- Try to keep track of how much you have taken and how often you are re-dosing.
- Give it plenty of time to work.
- Remember: the effects of ice are stronger and last longer than speed.
- Try to allow yourself time to recover.
LONG TERM EFFECTS
The long term effects of sleep deprivation and or dehydration from ice use can cause cognitive (mental) impairment, insomnia, mental health crisis including psychosis, musculoskeletal damage and tooth decay.
It is not recommended to use ICE if you have or are at risk of:
- Sleep deprivation
- Psychotic disorders
- Heart problems
- High blood pressure
- Increased energy and alertness
- Dilated (large) Pupils
- Insomnia – decreased need for sleep
- Increased sexual activity
- Excessive talking
- Repetition of simple acts
- Increased body temperature and sweating
- Tightened jaw muscles and teeth grinding
- Loss of appetite
- Stomach cramps
- Weight loss
- Aggressive and violent behaviour
- Itchiness – compulsive scratching of skin
- Nausea & Vomiting
- Shortness of breath
- Involuntary tremors and twitching
- Irregular heart beat
- Heart palpitations
- Tooth decay as result of dry mouth and grinding teeth
- Increased self confidence
- Suicidal tendencies
- Suicidal thoughts (when coming down)
- Increased motivation and focus
- Abrupt change of thoughts
- Abrupt change of speech
- Restlessness and agitation
- Sense of confidence and power
- Delusions of grandeur
- Visual and auditory hallucinations (hearing voices)
- Psychotic episodes
- Memory loss
- Excited Delirium Syndrome
- Panic attacks
SAFER USING TIPS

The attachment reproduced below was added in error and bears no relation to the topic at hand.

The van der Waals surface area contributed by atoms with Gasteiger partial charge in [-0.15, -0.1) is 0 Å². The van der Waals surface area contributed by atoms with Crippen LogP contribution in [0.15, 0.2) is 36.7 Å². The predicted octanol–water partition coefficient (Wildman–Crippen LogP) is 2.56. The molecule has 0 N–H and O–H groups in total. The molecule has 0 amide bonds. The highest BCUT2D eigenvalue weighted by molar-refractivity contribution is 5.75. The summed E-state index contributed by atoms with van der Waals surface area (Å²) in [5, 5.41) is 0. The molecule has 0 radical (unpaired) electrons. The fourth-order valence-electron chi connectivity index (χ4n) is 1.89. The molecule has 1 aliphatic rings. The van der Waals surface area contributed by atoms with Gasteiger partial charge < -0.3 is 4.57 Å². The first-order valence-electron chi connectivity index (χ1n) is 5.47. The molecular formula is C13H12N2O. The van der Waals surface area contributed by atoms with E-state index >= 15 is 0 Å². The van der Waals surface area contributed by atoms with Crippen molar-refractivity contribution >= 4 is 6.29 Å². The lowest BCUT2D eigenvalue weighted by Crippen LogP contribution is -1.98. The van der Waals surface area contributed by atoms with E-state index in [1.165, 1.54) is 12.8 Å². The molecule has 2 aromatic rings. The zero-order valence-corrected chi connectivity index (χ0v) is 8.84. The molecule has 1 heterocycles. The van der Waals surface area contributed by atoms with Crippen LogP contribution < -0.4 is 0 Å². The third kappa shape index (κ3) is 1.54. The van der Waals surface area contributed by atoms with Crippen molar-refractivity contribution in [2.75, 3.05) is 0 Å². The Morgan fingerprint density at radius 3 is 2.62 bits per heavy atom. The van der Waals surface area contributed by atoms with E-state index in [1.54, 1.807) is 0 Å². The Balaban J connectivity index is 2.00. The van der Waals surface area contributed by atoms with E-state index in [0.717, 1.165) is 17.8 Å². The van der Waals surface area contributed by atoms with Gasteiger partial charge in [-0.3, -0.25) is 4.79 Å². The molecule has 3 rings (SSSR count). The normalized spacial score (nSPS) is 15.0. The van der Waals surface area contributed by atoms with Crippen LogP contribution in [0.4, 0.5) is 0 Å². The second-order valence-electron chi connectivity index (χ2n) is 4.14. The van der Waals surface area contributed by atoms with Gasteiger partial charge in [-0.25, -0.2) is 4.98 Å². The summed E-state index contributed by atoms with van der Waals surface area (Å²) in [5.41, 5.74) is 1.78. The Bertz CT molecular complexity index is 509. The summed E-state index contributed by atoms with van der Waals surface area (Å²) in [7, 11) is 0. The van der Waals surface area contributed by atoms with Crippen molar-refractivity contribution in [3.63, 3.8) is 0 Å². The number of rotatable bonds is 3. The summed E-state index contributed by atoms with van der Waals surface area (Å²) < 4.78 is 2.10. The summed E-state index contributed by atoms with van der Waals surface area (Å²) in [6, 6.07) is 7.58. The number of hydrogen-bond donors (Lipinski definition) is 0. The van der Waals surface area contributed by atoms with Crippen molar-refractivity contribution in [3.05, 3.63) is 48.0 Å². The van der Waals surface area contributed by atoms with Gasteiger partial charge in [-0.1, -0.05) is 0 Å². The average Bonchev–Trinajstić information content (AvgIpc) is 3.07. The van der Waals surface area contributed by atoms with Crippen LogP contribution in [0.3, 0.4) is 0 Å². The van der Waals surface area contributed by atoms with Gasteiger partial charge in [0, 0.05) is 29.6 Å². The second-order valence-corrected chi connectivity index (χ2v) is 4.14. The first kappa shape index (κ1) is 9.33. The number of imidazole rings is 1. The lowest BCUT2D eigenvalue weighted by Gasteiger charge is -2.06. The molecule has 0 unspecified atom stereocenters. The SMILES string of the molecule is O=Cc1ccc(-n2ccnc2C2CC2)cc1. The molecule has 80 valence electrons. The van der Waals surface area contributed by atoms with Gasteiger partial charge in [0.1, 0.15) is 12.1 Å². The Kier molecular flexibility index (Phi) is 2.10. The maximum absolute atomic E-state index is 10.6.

- Use around friends/people you trust and in a safe environment – somewhere you feel comfortable.
- Remember to eat well then wait 20-30 minutes before using.
- Be aware of overheating and try to cool down & chill out regularly.
- Remember to keep your fluids up but don’t drink too much – 1 cup of water (250ml) p/h when resting & up to 500ml p/h when dancing or active.
- After 2-3 hours remember to keep your electrolytes up
- If you’re finding it hard to eat try a smoothie or a soup!
- Sleep! Or lay down and cover your eyes during a 24-hour period. Many of the negative effects of ice are caused by sleep deprivation.
- Factor in and plan recovery time before you need to do another activity.
- Snorting this substance can be particularly painful and may affect your experience.
- Finely crush the powder so there are no crystals (sparkles can cause little cuts).
- Snort water before and after to avoid damaging the protective lining in your nose
- Use your own clean straw/spoon for snorting to prevent the risk of infection or blood borne virus transmission (‘BBV’ e.g. hepatitis C) via microscopic amounts of blood
- Do not use money – it is covered in bacteria.
- Repeated snorting can damage the membranes of the nose leading to blood noses and possible permanent damage to the septum.
- Switch nostrils regularly and give your nose a break can cause a more severe comedown
SHELVING (dry)/ PLUGGING (wet mix)
- Use lubrication to avoid tearing the skin
- Use a condom or latex/vinyl glove to avoid internal scratches
- Wash your hands before and after using
- Find a discreet and safe place to do it
- Dispose of used condom / glove responsibly.
- Avoid Blood Borne Viruses (eg. Hepatitis C, HIV) by using new & sterile syringes & equipment.